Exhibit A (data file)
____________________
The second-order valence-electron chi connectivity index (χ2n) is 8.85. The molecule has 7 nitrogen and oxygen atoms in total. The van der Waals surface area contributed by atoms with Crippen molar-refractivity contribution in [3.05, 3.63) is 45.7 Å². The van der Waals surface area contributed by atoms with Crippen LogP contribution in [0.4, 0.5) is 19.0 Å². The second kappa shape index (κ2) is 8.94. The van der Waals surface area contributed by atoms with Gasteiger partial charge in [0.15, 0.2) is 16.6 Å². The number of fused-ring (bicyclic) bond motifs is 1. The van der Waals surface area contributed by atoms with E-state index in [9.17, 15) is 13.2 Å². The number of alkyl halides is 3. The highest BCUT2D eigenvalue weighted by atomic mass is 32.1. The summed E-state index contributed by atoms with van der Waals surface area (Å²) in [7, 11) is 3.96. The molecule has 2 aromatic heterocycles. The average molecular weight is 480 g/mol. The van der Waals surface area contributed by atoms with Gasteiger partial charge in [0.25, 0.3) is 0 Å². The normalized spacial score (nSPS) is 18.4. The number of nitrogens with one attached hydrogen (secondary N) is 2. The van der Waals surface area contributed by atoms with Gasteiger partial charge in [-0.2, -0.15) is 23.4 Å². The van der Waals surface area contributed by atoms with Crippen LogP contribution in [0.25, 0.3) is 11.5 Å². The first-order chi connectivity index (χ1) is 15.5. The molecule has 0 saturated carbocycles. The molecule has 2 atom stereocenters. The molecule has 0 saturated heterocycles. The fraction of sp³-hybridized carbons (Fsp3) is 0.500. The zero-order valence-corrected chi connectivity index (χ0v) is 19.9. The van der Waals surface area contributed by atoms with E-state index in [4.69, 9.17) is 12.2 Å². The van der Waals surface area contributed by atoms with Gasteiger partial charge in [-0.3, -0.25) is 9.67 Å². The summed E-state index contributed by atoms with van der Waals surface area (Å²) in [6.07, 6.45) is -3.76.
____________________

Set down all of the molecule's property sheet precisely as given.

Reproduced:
The second-order valence-electron chi connectivity index (χ2n) is 8.85. The molecule has 7 nitrogen and oxygen atoms in total. The van der Waals surface area contributed by atoms with Crippen molar-refractivity contribution in [3.05, 3.63) is 45.7 Å². The van der Waals surface area contributed by atoms with Crippen LogP contribution in [0.4, 0.5) is 19.0 Å². The second kappa shape index (κ2) is 8.94. The van der Waals surface area contributed by atoms with Gasteiger partial charge in [0.15, 0.2) is 16.6 Å². The number of fused-ring (bicyclic) bond motifs is 1. The van der Waals surface area contributed by atoms with E-state index in [9.17, 15) is 13.2 Å². The number of alkyl halides is 3. The highest BCUT2D eigenvalue weighted by atomic mass is 32.1. The summed E-state index contributed by atoms with van der Waals surface area (Å²) in [7, 11) is 3.96. The molecule has 2 aromatic heterocycles. The average molecular weight is 480 g/mol. The van der Waals surface area contributed by atoms with Gasteiger partial charge in [0.25, 0.3) is 0 Å². The normalized spacial score (nSPS) is 18.4. The number of nitrogens with one attached hydrogen (secondary N) is 2. The van der Waals surface area contributed by atoms with Gasteiger partial charge in [-0.2, -0.15) is 23.4 Å². The van der Waals surface area contributed by atoms with Crippen LogP contribution in [0.25, 0.3) is 11.5 Å². The first-order chi connectivity index (χ1) is 15.5. The molecule has 0 saturated carbocycles. The molecule has 2 atom stereocenters. The molecule has 0 saturated heterocycles. The fraction of sp³-hybridized carbons (Fsp3) is 0.500. The zero-order valence-corrected chi connectivity index (χ0v) is 19.9. The van der Waals surface area contributed by atoms with E-state index in [4.69, 9.17) is 12.2 Å². The van der Waals surface area contributed by atoms with Gasteiger partial charge in [-0.3, -0.25) is 9.67 Å². The summed E-state index contributed by atoms with van der Waals surface area (Å²) in [6.07, 6.45) is -3.76.